“What are you waiting for?” The boy asked. His mouth was set on a grim line, but Derek could smell his fear was  — a living thing, cloying and clogging Derek's nose, and he stared back at Derek with a mixture of terror and determination. His heart was like a hummingbird, hammering in his chest.“If you're gonna d-do it, then just do it.”

Derek huffed. As carefully as he could, mindful of his sharp teeth, he took a hold of the waistband of the boy's pants, and tugged them up. He was still wearing his underwear – the mutt hadn't had time to do more than strip him of his jeans  — and the button on the jeans was torn off, but Derek still felt the need to try and help the boy cover up. The shirt was a lost cause.

He was stared at Derek with open confusion. “What are you doing?”

Derek huffed out a sound that he hoped would convey how he wanted the boy not to worry and to stay still, and nosed around looking for other injuries. As far as he could tell, the boy thankfully wasn't seriously hurt. The gashes on his chest and hands looked nasty but weren't too deep. The claw-marks on his arms were more on the worrying side, but they would probably heal quickly if cleaned and dressed properly. Derek didn't know for sure  — he didn't usually keep company with humans and wasn't very familiar with their physique. He'd have to ask Aunt Rena.

A distant howl had Derek swiveling his head around.

Behind him, Laura tossed her head back and let out and answering howl of her own. Another cry sounded off to their left, somewhere closer, and a third only a half a mile away. A few minutes later, Talia Hale walked out of the forest, back in her human form, naked as the day she was born, and smiling like she was just taking a pleasant walk on a Sunday afternoon.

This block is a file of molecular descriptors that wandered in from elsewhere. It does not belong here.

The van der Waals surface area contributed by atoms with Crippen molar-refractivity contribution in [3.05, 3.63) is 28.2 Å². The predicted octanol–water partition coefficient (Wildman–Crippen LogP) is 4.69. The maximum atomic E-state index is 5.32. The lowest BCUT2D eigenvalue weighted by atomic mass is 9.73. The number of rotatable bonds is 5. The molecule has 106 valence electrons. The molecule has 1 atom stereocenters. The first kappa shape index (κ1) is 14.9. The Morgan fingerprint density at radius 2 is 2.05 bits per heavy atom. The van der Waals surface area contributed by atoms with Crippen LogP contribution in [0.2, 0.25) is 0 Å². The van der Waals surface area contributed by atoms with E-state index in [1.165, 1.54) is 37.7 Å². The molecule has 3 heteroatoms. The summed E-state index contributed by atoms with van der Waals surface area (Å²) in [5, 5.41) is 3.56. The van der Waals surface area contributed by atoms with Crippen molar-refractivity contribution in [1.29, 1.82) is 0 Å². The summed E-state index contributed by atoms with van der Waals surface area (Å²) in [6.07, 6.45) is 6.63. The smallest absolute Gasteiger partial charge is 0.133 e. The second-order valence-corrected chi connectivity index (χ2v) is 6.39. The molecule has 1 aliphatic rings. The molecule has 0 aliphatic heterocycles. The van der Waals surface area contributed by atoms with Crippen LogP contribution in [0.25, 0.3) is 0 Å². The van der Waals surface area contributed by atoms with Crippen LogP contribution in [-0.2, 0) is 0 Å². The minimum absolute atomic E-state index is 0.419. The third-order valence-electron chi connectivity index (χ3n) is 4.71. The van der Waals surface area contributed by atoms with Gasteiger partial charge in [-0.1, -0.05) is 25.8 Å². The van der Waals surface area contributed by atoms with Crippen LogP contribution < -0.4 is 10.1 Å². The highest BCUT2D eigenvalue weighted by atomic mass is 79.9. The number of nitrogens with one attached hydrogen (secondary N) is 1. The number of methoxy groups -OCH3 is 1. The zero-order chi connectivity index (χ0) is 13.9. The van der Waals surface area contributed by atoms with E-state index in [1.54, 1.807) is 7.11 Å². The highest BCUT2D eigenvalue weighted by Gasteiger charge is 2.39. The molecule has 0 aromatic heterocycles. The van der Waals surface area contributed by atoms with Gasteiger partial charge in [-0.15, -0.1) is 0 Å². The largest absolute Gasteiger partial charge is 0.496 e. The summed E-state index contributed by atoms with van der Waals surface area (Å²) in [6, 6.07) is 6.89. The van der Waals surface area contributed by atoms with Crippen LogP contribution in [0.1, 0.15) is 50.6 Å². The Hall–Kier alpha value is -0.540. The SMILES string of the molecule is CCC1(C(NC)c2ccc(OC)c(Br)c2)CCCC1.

Her gaze widened just a fraction as her eyes landed on the human lying underneath Derek, but she gave no other indication she was surprised to see him there. She had probably heard the commotion from miles away.

She fixed the mutt under Laura's paws with a piercing stare. “So,” she said, her voice sweet but her gaze hard as iron. “This is one of mutts who decided trespassing on our territory would be a good idea.” She glanced at Laura. “He's the leader?”

Laura made an affirmative sound.

“That explains it,” she said dryly. She stepped over to where Laura was still holding the guy down, and looked down at him. “How many of you are there?”

The guy was shaking so hard his teeth were chattering, but he still sneered up at Talia. “Fuck you, lady,” he spat out.

Without missing a beat, Talia ground the heel of her foot to the guy's throat. “I asked,” she said, calm as ever, as the guy wheezed and gasped, trying to breathe. “How many of you are there?”

Laura dug her claws into the guy's belly. “Four!” He gasped. “Just us four! I swear.”

“Not anymore, there aren't.” She nodded at the dead guy lying where Laura had left him. “That one looks a bit broken. And we took two dingy mongrels down just two miles from here. Dumb things, they were. They didn't smell us even though we were upwind.” Talia smiled down at the guy then, a terrible thing that looked two sharp on a human face. She let her eyes flash red. “Looks like you're the only one left.” She turned her head without taking her eyes off the mutt. “Right, Peter? Cora?”